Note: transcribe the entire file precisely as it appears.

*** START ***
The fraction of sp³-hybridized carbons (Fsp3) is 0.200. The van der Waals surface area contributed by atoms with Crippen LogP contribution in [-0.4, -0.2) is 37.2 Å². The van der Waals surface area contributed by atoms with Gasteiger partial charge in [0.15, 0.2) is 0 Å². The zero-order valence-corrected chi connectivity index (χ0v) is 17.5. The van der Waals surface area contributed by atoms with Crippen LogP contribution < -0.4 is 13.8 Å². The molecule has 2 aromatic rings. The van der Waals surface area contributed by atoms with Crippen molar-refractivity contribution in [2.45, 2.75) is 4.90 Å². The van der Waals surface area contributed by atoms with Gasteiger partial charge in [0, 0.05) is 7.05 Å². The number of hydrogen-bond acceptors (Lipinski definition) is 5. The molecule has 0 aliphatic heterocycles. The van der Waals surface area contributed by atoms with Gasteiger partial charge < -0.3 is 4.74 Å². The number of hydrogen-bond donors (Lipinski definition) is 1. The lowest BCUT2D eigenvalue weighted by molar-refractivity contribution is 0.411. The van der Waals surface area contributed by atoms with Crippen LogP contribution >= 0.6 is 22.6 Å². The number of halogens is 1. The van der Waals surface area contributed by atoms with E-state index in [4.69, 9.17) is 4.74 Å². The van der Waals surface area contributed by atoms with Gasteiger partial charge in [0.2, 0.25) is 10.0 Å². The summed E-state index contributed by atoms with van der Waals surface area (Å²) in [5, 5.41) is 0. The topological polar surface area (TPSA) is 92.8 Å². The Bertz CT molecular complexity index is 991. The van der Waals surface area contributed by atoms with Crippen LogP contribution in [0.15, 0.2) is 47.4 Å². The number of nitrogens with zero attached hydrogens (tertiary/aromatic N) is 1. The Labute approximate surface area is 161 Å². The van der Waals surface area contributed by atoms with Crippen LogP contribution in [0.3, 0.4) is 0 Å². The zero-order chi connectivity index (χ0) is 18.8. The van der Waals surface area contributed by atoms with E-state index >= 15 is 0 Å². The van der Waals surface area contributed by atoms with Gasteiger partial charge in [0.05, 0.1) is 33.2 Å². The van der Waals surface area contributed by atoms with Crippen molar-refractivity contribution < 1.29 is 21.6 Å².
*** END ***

The fraction of sp³-hybridized carbons (Fsp3) is 0.200. The van der Waals surface area contributed by atoms with Crippen LogP contribution in [-0.4, -0.2) is 37.2 Å². The van der Waals surface area contributed by atoms with Gasteiger partial charge in [0.15, 0.2) is 0 Å². The zero-order valence-corrected chi connectivity index (χ0v) is 17.5. The van der Waals surface area contributed by atoms with Crippen LogP contribution < -0.4 is 13.8 Å². The molecule has 2 aromatic rings. The van der Waals surface area contributed by atoms with Crippen molar-refractivity contribution in [2.45, 2.75) is 4.90 Å². The van der Waals surface area contributed by atoms with Gasteiger partial charge in [0, 0.05) is 7.05 Å². The number of hydrogen-bond acceptors (Lipinski definition) is 5. The molecule has 0 aliphatic heterocycles. The van der Waals surface area contributed by atoms with Gasteiger partial charge < -0.3 is 4.74 Å². The number of hydrogen-bond donors (Lipinski definition) is 1. The lowest BCUT2D eigenvalue weighted by molar-refractivity contribution is 0.411. The van der Waals surface area contributed by atoms with Crippen LogP contribution >= 0.6 is 22.6 Å². The number of halogens is 1. The van der Waals surface area contributed by atoms with E-state index in [4.69, 9.17) is 4.74 Å². The van der Waals surface area contributed by atoms with Gasteiger partial charge in [0.2, 0.25) is 10.0 Å². The summed E-state index contributed by atoms with van der Waals surface area (Å²) in [5, 5.41) is 0. The topological polar surface area (TPSA) is 92.8 Å². The Bertz CT molecular complexity index is 991. The van der Waals surface area contributed by atoms with Crippen LogP contribution in [0.15, 0.2) is 47.4 Å². The number of nitrogens with zero attached hydrogens (tertiary/aromatic N) is 1. The Labute approximate surface area is 161 Å². The van der Waals surface area contributed by atoms with Crippen LogP contribution in [0.3, 0.4) is 0 Å². The zero-order chi connectivity index (χ0) is 18.8. The van der Waals surface area contributed by atoms with E-state index >= 15 is 0 Å². The van der Waals surface area contributed by atoms with Gasteiger partial charge in [0.05, 0.1) is 33.2 Å². The van der Waals surface area contributed by atoms with Crippen molar-refractivity contribution < 1.29 is 21.6 Å².